The Public Paid For Moderna’s mRNA Vaccine Tech; The Fact That Moderna Is Suing Over The Patent Is A Travesty

from the greedy dept

You may have heard last week that Moderna is suing Pfizer, claiming that Pfizer’s COVID vaccine violates Moderna’s patents. You can read the legal complaint which is full of bluster about how brilliant Moderna is and how it saved the world and blah blah blah. While it does mention that Moderna teamed up with the National Institutes for Health, it leaves out that it was the US taxpayer and US government employees who were critical in helping Moderna develop its mRNA technology.

We covered this last year when Moderna was trying to block US government scientists from even being listed on its patents. The fact is, Moderna doesn’t happen without massive taxpayer funding and massive support from US government scientists. Moderna has admitted that US scientists played a “substantial role” in the development. Indeed, as a NY Times report from last year noted, initially people were referring to it as the “NIH-Moderna COVID-19 vaccine,” and then Moderna took over the marketing, and basically cut the government out.

The vaccine grew out of a four-year collaboration between Moderna and the N.I.H., the government’s biomedical research agency — a partnership that was widely hailed when the shot was found to be highly effective. A year ago this month, the government called it the “N.I.H.-Moderna Covid-19 vaccine.”

The agency says three scientists at its Vaccine Research Center — Dr. John R. Mascola, the center’s director; Dr. Barney S. Graham, who recently retired; and Dr. Kizzmekia S. Corbett, who is now at Harvard — worked with Moderna scientists to design the genetic sequence that prompts the vaccine to produce an immune response, and should be named on the “principal patent application.”

Moderna disagrees. In a July filing with the United States Patent and Trademark Office, the company said it had “reached the good-faith determination that these individuals did not co-invent” the component in question.

So, already, Moderna’s narrative about how it’s just some little guy with a great invention is pretty sketchy. And we won’t get into just how much the US taxpayer paid the company as the US government (smartly) paid for the public to get vaccinated and protected from COVID.

Of course, Moderna knows this is going to come up, so it uses some weasel words to try to pretend this lawsuit isn’t about anything publicly funded. But read carefully:

This lawsuit does not relate to any patent rights generated during Moderna and NIH’s collaboration to combat COVID-19.

But, uh, the details above were from before COVID, when NIH scientists helped Moderna — playing a “substantial role” in crafting the underlying technology. Basically, all of the technology that was necessary to combat COVID. To say that it’s not using anything “generated during Moderna and NIH’s collaboration to combat COVID-19” cleverly cuts out all of the collaboration before 2020.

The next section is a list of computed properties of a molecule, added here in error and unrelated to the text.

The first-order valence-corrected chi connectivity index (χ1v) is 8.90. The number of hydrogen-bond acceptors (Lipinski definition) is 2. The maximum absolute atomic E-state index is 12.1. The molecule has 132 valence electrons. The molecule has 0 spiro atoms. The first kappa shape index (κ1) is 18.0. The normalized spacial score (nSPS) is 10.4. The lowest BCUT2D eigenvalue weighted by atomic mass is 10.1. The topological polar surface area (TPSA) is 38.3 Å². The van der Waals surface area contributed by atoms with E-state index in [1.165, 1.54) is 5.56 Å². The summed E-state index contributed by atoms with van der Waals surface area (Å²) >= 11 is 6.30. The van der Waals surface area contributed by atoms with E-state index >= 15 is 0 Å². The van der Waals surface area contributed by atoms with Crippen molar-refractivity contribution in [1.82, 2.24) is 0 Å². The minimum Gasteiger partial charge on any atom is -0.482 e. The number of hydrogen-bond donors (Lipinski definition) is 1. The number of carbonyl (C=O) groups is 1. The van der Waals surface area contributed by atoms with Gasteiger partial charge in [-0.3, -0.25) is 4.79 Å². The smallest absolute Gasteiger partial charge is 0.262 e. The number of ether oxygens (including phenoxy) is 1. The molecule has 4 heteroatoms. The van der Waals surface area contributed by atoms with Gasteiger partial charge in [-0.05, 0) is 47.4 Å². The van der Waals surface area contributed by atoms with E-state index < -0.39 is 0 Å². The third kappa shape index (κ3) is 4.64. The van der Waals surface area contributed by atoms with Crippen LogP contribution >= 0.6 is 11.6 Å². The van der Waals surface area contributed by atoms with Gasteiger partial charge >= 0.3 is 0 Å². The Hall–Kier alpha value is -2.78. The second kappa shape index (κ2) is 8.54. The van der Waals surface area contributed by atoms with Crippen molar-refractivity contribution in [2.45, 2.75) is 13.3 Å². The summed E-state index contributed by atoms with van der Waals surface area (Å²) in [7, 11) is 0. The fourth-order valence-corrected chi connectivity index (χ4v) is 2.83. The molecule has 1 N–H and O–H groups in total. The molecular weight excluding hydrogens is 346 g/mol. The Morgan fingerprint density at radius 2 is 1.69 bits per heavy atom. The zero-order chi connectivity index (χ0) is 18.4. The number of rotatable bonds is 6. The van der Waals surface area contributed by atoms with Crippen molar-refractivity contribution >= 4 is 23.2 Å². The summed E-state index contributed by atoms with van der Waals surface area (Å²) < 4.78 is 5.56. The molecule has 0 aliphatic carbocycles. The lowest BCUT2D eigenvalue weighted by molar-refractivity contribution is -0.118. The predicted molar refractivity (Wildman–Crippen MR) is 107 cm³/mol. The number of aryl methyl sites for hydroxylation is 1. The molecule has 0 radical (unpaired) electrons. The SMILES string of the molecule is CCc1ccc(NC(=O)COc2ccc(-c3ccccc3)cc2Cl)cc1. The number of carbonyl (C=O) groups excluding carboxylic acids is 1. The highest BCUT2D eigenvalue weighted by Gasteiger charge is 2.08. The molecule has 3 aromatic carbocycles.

From there, Moderna insists that, really, people should view it as the good guy here, because — IN THIS COMPLAINT IN WHICH IT IS SUING OVER ITS COVID VACCINE — it notes that it promised not to sue over the COVID vaccine “during the pandemic.”

Given the unprecedented challenges of the COVID-19 pandemic, Moderna voluntarily pledged on October 8, 2020 that, “while the pandemic continues, Moderna will not enforce our COVID-19 related patents against those making vaccines intended to combat the pandemic.”3

Moderna refrained from asserting its patents earlier so as not to distract from efforts to bring the pandemic to an end as quickly as possible.

Guess what? Apparently the pandemic’s over. At least according to Moderna’s execs who want to start shaking down other companies for cash.

So, now Moderna has a new rule: it won’t enforce its patents… in poor countries. Everywhere else is fair game.

My guess is that Pfizer is going to do the math here and probably pay up to get Moderna to go away. After all, Pfizer has long been a terrible abuser of the patent system, using it to jack up prices and limit generic competition from the marketplace. While that does mean that the company has some very knowledgeable patent litigators on speed dial, it also likely means that it doesn’t want to fight back too hard.

And that sucks, because for once, the COVID vaccines showed how well innovation works when patents aren’t really there to block anything (initially, that is). Multiple companies all scrambling to provide solutions, information sharing that allowed for more experimentation and incremental innovation. None of it requiring locking stuff up.

But Moderna is now in “fuck that, give me my money” mode, and showing, yet again, just how broken our patent system is.

Once again, I’ll remind everyone of Jonas Salk’s comments upon people asking him who owned the patent on his polio vaccine:

“Well, the people, I would say. There is no patent. Could you patent the sun?”